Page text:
What Goes Up May Not Come Down: Asymmetric Incidence of Value-Added Taxes
103 Pages Posted: 25 Sep 2017 Last revised: 1 Mar 2021
Date Written: September 2017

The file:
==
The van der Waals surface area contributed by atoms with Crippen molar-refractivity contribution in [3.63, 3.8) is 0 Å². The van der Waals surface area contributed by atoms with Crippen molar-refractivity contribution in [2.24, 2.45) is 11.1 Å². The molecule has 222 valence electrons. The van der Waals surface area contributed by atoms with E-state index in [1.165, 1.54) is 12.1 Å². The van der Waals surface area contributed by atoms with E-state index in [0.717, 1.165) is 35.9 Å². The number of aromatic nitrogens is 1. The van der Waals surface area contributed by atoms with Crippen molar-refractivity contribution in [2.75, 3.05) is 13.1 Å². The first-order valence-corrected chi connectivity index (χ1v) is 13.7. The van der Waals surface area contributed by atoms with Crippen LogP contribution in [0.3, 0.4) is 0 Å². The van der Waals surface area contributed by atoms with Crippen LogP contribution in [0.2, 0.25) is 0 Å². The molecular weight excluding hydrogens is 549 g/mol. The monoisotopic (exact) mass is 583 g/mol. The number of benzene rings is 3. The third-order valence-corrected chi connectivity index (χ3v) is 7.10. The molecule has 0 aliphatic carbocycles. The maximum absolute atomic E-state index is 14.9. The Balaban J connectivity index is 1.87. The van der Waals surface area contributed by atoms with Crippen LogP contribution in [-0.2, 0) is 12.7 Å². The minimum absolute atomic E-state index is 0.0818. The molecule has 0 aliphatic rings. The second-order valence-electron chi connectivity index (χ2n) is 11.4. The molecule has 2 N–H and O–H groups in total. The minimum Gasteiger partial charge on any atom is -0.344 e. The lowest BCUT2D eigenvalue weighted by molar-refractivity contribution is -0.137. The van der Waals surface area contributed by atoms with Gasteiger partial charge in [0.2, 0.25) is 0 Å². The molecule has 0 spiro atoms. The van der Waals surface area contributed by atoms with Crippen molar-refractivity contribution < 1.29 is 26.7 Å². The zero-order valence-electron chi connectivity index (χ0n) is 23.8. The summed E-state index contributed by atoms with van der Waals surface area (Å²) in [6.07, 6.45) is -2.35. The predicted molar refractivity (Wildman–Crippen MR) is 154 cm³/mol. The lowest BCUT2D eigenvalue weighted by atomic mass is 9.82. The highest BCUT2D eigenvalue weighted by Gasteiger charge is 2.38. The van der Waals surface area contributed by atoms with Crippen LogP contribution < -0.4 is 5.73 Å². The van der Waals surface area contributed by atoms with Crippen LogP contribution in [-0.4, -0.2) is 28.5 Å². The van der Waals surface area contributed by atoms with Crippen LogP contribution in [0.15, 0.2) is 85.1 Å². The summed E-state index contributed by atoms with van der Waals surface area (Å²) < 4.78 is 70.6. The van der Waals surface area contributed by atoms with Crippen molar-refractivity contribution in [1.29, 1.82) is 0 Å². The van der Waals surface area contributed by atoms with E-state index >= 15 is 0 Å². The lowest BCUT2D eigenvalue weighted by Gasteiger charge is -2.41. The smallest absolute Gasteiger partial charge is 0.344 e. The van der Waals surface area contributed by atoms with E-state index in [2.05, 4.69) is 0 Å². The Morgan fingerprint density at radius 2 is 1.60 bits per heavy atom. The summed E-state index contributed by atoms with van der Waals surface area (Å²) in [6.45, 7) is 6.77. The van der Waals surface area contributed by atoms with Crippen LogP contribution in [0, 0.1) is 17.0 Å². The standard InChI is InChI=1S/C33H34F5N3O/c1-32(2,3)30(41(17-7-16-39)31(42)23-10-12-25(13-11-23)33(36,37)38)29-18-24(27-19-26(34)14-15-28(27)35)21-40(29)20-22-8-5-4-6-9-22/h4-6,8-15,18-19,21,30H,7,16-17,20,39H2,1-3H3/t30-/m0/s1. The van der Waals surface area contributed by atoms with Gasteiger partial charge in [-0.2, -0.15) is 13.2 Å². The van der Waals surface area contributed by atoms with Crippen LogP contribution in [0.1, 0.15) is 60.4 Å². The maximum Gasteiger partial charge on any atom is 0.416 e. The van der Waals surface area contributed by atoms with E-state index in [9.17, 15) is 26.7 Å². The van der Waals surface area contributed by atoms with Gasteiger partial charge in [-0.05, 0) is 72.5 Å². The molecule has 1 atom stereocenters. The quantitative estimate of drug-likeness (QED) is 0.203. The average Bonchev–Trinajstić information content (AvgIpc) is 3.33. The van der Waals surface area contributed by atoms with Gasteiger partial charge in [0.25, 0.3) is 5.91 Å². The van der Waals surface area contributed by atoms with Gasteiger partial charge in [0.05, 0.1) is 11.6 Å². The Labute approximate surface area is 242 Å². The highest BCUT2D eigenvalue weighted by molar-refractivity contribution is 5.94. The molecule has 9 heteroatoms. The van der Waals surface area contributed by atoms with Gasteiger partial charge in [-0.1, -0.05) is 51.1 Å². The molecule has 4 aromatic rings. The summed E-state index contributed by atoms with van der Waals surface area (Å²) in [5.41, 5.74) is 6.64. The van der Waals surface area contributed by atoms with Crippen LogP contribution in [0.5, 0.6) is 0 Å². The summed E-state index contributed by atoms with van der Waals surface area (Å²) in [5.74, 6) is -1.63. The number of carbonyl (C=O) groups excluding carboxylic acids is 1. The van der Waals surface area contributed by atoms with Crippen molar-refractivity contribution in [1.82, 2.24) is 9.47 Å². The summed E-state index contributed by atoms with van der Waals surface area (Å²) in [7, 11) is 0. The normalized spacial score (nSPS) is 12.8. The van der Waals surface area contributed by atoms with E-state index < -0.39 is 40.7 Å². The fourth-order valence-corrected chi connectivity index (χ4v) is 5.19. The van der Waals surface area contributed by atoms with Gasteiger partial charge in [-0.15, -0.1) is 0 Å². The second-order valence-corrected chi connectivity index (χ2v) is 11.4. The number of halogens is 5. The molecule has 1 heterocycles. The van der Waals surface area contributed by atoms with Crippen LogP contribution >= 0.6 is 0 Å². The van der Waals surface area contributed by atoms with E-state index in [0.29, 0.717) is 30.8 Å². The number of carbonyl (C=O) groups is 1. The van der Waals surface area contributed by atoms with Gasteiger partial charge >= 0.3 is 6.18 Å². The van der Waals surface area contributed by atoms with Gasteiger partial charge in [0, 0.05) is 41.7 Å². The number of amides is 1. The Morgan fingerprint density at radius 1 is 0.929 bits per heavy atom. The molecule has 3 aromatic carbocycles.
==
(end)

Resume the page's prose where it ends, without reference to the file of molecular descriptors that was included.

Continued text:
This paper shows that prices respond more to increases than to decreases in Value-Added Taxes (VATs). First, using two plausibly exogenous VAT changes, we show that prices respond twice as much to VAT increases than to VAT decreases. Second, we show that this asymmetry results in higher equilibrium profits and markups. Third, we find that firms operating with low profit margins are more likely to respond asymmetrically to the VAT changes than firms operating with high profit margins. Fourth, this asymmetry persists several years after the VAT changes take place. Fifth, using all VAT changes in the European Union from 1996 to 2015, we find similar levels of asymmetry.
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